Struggling to start jogging? This guide will ease you into shape.

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The hardest part of learning to run is always those first few efforts. Even the elite athletes you see on TV will struggle with breathlessness as they return back from injury or prepare for the winter grind. Whether you want to get into jogging for the first t

ime, or are making a long overdue comeback, this blog series on how to start running aims to pace through those first steps.

Walk Before You Start Jogging

If you’re new to exercise, walking is a great way to ease yourself into a running program. For the first week or two, aim to fit in 2 to 3 walks each week. These should be of approx 30 minutes duration and walked at a moderate pace where you could talk to a friend without being out of breath.

Key Points
Plan your walks evenly throughout the week. It’s ideal to have rest days in between to allow your body to recover i.e. Go for a walk on Saturday, Monday, and Thursday.

The main goal of this phase is to learn how to manage your time. Rather than worrying about how fast you are walking, develop the habit of exercising around your lifestyle. Once you’re in the routine of three exercise sessions per week, progression will be faster and you’ll soon reap the benefits of a fitter you.

How to Start Running

Presuming you are now comfortable with three 30 minute walk sessions per week, the next step is to introduce a tiny bit of running. By splitting your walk into three blocks of 10 minutes, we can soon start to combine running with walking for a great cardio routine.

Starting small, your first run should involve 9 minutes of walking followed by 1 minute of very light jogging. If you repeat this 10 minute loop three times in a single session you’ll achieve 3 minutes of running within your 30 minute slot. Congrats!

Running Tip: These are very early days, so don’t worry about the pace you are jogging. As you become fitter, you will naturally run faster with less effort.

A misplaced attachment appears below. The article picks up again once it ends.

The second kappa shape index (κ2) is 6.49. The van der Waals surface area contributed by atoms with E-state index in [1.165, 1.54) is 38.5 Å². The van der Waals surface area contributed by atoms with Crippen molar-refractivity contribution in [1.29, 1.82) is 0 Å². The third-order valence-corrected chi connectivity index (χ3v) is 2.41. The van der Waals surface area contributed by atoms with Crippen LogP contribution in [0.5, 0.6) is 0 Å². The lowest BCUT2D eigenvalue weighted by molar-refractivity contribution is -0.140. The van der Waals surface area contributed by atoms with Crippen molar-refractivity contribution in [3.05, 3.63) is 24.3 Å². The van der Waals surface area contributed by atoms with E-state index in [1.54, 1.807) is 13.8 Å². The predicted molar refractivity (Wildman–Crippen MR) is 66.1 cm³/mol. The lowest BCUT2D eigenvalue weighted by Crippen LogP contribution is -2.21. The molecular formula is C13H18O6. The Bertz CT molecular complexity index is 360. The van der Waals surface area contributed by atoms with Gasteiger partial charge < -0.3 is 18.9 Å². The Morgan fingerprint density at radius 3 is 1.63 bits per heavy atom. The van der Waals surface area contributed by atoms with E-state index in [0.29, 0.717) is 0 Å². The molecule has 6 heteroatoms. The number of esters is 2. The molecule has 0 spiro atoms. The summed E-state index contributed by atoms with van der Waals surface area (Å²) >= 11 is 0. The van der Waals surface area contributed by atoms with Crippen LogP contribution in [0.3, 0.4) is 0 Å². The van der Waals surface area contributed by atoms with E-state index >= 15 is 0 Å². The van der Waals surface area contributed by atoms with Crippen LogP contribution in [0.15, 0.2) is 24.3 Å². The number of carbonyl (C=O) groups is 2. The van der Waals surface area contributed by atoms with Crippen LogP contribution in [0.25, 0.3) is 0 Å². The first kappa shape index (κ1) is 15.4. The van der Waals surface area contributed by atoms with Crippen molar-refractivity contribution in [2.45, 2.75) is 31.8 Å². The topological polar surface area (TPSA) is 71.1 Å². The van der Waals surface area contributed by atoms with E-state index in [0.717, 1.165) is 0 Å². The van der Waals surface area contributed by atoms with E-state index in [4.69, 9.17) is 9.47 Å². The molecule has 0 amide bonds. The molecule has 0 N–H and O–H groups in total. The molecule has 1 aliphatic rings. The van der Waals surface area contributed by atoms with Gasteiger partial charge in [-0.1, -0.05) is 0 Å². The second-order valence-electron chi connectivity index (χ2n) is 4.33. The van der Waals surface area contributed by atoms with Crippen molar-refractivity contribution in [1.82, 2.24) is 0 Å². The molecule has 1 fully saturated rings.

Try to fit in this 30 minute session three times each week. You may wish to keep your 2nd exercise session as a lighter 30 minute walk; allowing enough recovery between your first and third sessions of the week. Not only is this a great way to ease into the running phase, you may find a walk helps to flush your legs of any aches you are experiencing from your first run.

Progress jogging at your own rate

Now that you’ve learnt how to start running, the focus is to increase running time within the same 30 minute exercise period. Aim to progress onto a circuit with 3 sets of 8 minutes walking, followed by 2 minutes of relaxed running. As with earlier phases, you may not be ready to conquer 3 runs a week of 2 minute sets. Use your second run of the week to enjoy a lighter 9 mins walking to 1 min run ratio to ensure you keep active with three runs per week.

Each week, the aim would be to gradually increase your running time by three within a 30 minute session. An example of a four week program is below.

Four week program to start running further:
3 sets of 8 minutes walking / 2 minutes running
3 sets of 7 minutes walking / 3 minutes running
3 sets of 6 minutes walking / 4 minutes running
3 sets of 5 minutes walking / 5 minutes running

Though some will sail through a new phase each week, only you will know how your body reacts to the increase in exercise. There’s no harm in taking a few weeks to achieve each step, as your perseverance to keep active will ensure your fitness gradually improves. Focus on getting the three sessions in per week and you’ll see an improvement in your running ability.

Nearly There

Once you achieve the 5 mins walking / 5 mins running phase, you should start to feel more comfortable with your running ability. That’s an impressive 15 minutes of running in a 30 minute session!

Continue to follow this 1 minute progression pattern until you can comfortably run 9 minutes off a 1 minute walking recovery. Once this gets easy, why not test yourself with a continuous 30 minute run?

You’ve made it!

It doesn’t matter if it takes two months or even a year. Once you are able to run for 30 minutes, three times per week you’ll notice drastic improvement in your health. You’ve come a long way so be sure to give yourself a pat on the back!

I’m hoping this guide on how to start running emphasises you don’t need to rush to get fit. Take your time and build up your routine slowly. The road ahead is just beginning.

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I'm a super keen injured runner with over 20 years experience in races and endurance training. Get in touch with me over Twitter, G+ on in the comments below.

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